Virginia Libraries’ Disability Services and Website Accessibility

By Dillyn Scott

Faculty Mentor: Professor Brenta Blevins

This project examined the disability services and website accessibility features provided by Virginia libraries. According to the American Library Association’s (ALA) Association of Specialized Government and Cooperative Library Agencies (ASGCLA), there is a “commitment to diversity and to accessibility of library and information services for all, including people with physical, sensory or mental disabilities, as reflected in the ALA policy on library services to people with disabilities (54.3.2)” (https://libguides.ala.org/equip-facilities-mgt/disabilities). During my research, however, it was discovered that while there are noteworthy efforts being made within Virginia libraries, that this commitment is not equal among them, nor is it the best it can be. My research proved this in several ways, but it is with great emphasis that I state that this project is not an attack on the Virginia library system or its individual members, but rather an examination in hopes that further efforts will be made so that all individuals in need can be better served. I performed qualitative observational research of library home pages. This involved crafting a database detailing whether or not these libraries clearly advertised and offered certain disability activities, services, and resources. I utilized a website accessibility evaluation tool known as WAVE to create a database analyzing libraries’ website structure and errors. I also performed quantitative research on municipality budgets and library funding and added this information to the observational database; resulting in my conclusion that money is not the sole contributing factor in the ability to provide services. Lastly, key recommendations were established as a result of my findings so that I can potentially share my research problems and solutions via my newly created Twitter project @openbookva. These infographics are the result of a semester-long research project completed in collaboration with Dr. Brenta Blevins and Mr. Peter Catlin.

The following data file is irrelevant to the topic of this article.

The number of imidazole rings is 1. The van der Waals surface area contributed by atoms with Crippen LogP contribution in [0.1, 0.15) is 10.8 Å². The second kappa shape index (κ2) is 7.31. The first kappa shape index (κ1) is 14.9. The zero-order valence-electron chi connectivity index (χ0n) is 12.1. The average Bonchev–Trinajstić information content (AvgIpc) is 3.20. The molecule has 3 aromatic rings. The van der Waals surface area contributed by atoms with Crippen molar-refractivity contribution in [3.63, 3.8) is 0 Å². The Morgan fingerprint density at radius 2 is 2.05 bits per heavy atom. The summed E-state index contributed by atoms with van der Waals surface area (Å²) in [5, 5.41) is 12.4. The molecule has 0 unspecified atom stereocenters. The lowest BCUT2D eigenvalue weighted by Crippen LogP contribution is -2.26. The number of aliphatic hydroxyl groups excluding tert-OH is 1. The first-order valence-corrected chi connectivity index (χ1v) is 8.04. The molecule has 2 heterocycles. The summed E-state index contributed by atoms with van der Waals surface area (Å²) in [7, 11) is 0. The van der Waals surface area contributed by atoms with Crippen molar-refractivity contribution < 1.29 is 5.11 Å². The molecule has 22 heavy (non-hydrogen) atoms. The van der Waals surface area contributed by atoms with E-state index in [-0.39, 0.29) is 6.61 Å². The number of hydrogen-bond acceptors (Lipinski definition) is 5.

Problematic Approaches in Communication Towards People with Disabilities

By Samantha Price

Faculty Mentor: Professor Emily Crosby

Through this video essay, I am hoping to draw attention to the problematic approaches in communication towards people with disabilities, but specifically invisible disabilities. In this video essay, I talk about the harmful effects of using war metaphors when talking about chronic illnesses, why inspiration porn is problematic, and how COVID-19 has impacted the rhetoric when talking about disabilities and chronic illnesses. We should all be working towards creating an environment that doesn’t negatively impact or burden those suffering with chronic illnesses or disabilities and I hope this video essay is just the start of the research you do to better support your chronically ill and disabled loved ones.

Captions-for-Final-Video-Essay-Problematic-Approaches-in-Communication-Towards-People-With-Disabilities

Communication Within Video Game Communities

by Alexandra Johnson, Nina Bowen, Arthur Romps, Madison Turner

Faculty mentor: Professor Adria Goldman

For this research paper, we looked at how video game users are impacted by different communication methods within video games. More specifically, this presentation will discuss how we framed our questions for a survey to be sent out to miscellaneous University of Mary Washington peers, and how different literature propelled our research.